Having explicitated these points from the corpus Areopagiticum, I will now attempt to articulate my personal reflections and understanding of the Proslogion having some of those points as background or key. Saint Anselm’s Proslogion is a project that seeks God, and in a manner, understand/reach God. We can better appreciate the Anselmian points in Chapter I through the Dionysian point of Katharsis. St. Anselm begins by inviting the possible reader to escape from the tumult of human thoughts, to put aside worldly cares and to free one’s self for God; to turn to the inner chamber of one’s soul and to shut out everything save God, including all those which can help you in seeking Him. It is helpful and it will earn spiritual gain if we focus on the phrase shut out everything save God for this will help us focus on God alone. But the second phrase including all those which can help you in seeking Him may appear absurd for the common thinker. Why would one shun even those that can help us reach God? It is inconceivable to consider that we let go of those “information” that we have, those which we can consider pedagogical tools that will help us in our quest to understand/reach God. But the Dionysian notion of Katharsis (purgation) will bring into context and will clarify this. St. Anselm invites the reader to shun before him everything – even our preconceived notions (pretentious knowledge) of God. It is only upon “clearing the ground” of our souls can we reach the state of openness and receptivity. For St. Anselm, it is only upon emptying our very selves can we be open and docile to receive freely the grace that we are asking – to understand aliquatenus of God’s truth, the truth that the heart believes and loves. In the same manner, it was only when Our Lady emptied herself of everything – fear, apprehensions, “buts and ifs”… that she became free to receive the Ultimate Truth, that she became worthy to bear the Eternal Word.

Saint Anselm presents in Chapter V another “philosophical name” of God. In Chapter II, he posits a certain “philosophical” name of God – “That greater than which nothing can be thought,” and in this chapter he proposes two other names – “ Summum Omnium” (Supreme Being) and “Quidquid melius est esse quam non esse” (whatever it is better to be than not to be). This definitely is a revelabilia, a truth that God chose to reveal though it can be logically demonstrated. The Anselmian claim of God as Summum Omnium who exists through Himself alone and who made everything else from nothing is a “demonstration” as it were, of the Dionysian point of photismos. To realize the presence of the Divine in the world, in one’s life, leads to a deeper realization of the greatness of this presence. The Presence who makes all other “presences” possible is the Summum Omnium. And the other name Quidquid melius est esse quam non esse could be seen as a demonstration of the Dionysian notion of cataphasis. As expressed earlier as a spiritual phenomenology, one arrives at a certain definition/attribute of God. We could appreciate then this philosophical name better if we understand the via affirmativa of the Pseudo-Dionysius. St. Anselm apparently can claim that God is just, truthful, happy, and whatever it is better to be than not to be, a demonstration that our experiences, though may hint as at God, yet cannot exhaust the reality of God. In a way we may talk about God but He transcends above and beyond our “talk.” Hence, this moves St. Anselm to posit that God, may be experienced by us in Faith, yet He is Quidquid melius est esse quam non esse simply because He is Summum Omnium. We may call Him as such simply because our limited and finite human comprehension cannot grasp His reality.

Jumping off to Chapter XV, which could be considered as the “center” of the whole Proslogion, St. Anselm once more reaches a point where he gives another philosophical name of God – “Quid maior sit quam cogitari possit” (greater than can be thought). St. Anselm presents that He can not only be conceived as the one greater than which nothing can be thought, and as the one whatever it is better to be than not to be, but he is greater than can be thought. We had a demonstration of this in the Dionysian notion of apophasis. As pointed out earlier, we can never really give a definition of or an attribute to God because the reality of God is greater than can be reached by the finitude of our understanding. Hence, the Pseudo-Dionysius assumes that our best knowledge of God is unknowing. We can never really think about God. A point that St. Anselm precisely presents in this chapter. In a way yes, we can think about Him but our thinking of Him in reality is not Him. Simply because He is Quid maior sit quam cogitari possit. This, I believe is the best Anselmian definition of God.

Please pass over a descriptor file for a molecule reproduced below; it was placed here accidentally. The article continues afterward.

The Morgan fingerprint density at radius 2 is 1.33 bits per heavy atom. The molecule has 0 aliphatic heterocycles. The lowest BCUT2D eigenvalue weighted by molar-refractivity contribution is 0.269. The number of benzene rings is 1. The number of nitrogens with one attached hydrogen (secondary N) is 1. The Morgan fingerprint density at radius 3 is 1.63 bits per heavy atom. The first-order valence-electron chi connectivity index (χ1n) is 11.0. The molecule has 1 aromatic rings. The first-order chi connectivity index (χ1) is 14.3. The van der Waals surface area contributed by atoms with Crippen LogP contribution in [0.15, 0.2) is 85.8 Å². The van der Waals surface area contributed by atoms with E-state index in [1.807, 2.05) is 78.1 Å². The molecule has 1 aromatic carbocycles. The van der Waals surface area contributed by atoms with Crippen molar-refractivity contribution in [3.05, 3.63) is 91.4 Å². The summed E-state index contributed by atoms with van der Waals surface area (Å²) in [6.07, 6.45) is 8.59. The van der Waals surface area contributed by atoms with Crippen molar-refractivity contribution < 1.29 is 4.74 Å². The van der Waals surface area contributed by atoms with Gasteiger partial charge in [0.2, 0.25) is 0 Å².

The Dionysian concept of unknowing will explain further the point stressed by St. Anselm in Chapter XXV. This chapter for me, is the heart of the Proslogion. This chapter expresses what St. Anselm and all of us truly desire – UNION WITH GOD. Saint Anselm here supports the affective inevitability of not desiring God. All of us desire God. That is our purpose, which in fact is our telos. St. Anselm looks for God, seeks to find Him, and he desires to love Him once he finds Him. Ibi est, ibi est quidquid amatis, quidquid desideratis. We may not know it yet whatever it is that we pine for, whatever it is that we look for, whatever it is that we love, God is there. The Pseudo-Dionysius calls this the unknowing. We do not know God. In the same way, we can say that in deepest reality, we do not know that we love God. But even if we do not know, Saint Anselm assures us, it is God – it is He that we desire, that we hunger for, that we truly love. It could be liken to the story of this Korean Jesuit who entered the novitiate, professed his vows, studied for the priesthood, and finally ordained a presbyter. Yet, even after a couple of decades in the Society, he still cannot truly say that he loves God. But he loves to be with people, he loves to minister to the poor, he loves to administer and celebrate the sacraments. In the mind of St. Anselm, those very things that he loves… God is there! Ibi est, ibi est quidquid amatis, quidquid desideratis. And in a way, we see the henosis of the Pseudo-Dionysius. For me, it is in loving that which we love can we be united, “conjoined” to the beloved.

Saint Anselm ends the Proslogion in Joy. Saint Anselm may not have fully attained that which he desired – to be ultimately united with God, yet he ends in joy because he knows that in this joy, the joy which could be considered as a participation in God, he will attain to the fullest that which he partially experiences now. It is this joy that spurs him to hope, to hope in the Lord. We could appreciate more this Anselmian notion of Gaudium Plenum in the context of the Dionysian Silence. The silence which expresses fully the praise of the creature. The silence that is the attainment of a certain fullness to the point of excess, to the verge of being uncontained. St. Anselm ends by addressing the Divine Majesty:

God of truth, I ask that I may receive, so that my joy may be full. Meanwhile, let my mind meditate on it, let my tongue speak of it, let my heart love it, let my mouth preach it, let my soul hunger for it, my flesh thirst for it, and my whole being desire it…

In a way, it expresses the soul’s desire to be totally wrapped up in the divine Silence, in the Lord’s promised gaudium plenum.